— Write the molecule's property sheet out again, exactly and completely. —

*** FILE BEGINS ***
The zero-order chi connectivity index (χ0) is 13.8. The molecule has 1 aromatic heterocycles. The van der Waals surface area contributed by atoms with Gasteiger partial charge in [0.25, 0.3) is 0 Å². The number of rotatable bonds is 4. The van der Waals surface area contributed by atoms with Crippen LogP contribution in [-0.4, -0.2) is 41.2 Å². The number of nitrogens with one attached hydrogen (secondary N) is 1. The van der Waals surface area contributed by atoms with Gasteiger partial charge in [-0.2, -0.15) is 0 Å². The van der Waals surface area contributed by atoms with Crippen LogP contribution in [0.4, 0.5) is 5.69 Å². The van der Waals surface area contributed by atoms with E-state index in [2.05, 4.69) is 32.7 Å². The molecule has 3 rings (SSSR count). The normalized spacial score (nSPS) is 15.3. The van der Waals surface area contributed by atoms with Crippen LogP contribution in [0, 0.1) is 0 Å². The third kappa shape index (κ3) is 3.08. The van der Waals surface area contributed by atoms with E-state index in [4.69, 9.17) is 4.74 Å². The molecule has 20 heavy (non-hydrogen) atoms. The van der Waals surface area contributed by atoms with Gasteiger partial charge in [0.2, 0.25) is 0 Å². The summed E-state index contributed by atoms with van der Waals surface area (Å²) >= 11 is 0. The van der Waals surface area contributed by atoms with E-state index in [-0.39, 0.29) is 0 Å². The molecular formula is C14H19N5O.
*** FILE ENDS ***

The zero-order chi connectivity index (χ0) is 13.8. The molecule has 1 aromatic heterocycles. The van der Waals surface area contributed by atoms with Gasteiger partial charge in [0.25, 0.3) is 0 Å². The number of rotatable bonds is 4. The van der Waals surface area contributed by atoms with Crippen LogP contribution in [-0.4, -0.2) is 41.2 Å². The number of nitrogens with one attached hydrogen (secondary N) is 1. The van der Waals surface area contributed by atoms with Gasteiger partial charge in [-0.2, -0.15) is 0 Å². The van der Waals surface area contributed by atoms with Crippen LogP contribution in [0.4, 0.5) is 5.69 Å². The van der Waals surface area contributed by atoms with E-state index in [2.05, 4.69) is 32.7 Å². The molecule has 3 rings (SSSR count). The normalized spacial score (nSPS) is 15.3. The van der Waals surface area contributed by atoms with Crippen LogP contribution in [0, 0.1) is 0 Å². The third kappa shape index (κ3) is 3.08. The van der Waals surface area contributed by atoms with E-state index in [4.69, 9.17) is 4.74 Å². The molecule has 20 heavy (non-hydrogen) atoms. The van der Waals surface area contributed by atoms with Gasteiger partial charge in [0.2, 0.25) is 0 Å². The summed E-state index contributed by atoms with van der Waals surface area (Å²) >= 11 is 0. The van der Waals surface area contributed by atoms with E-state index in [-0.39, 0.29) is 0 Å². The molecular formula is C14H19N5O.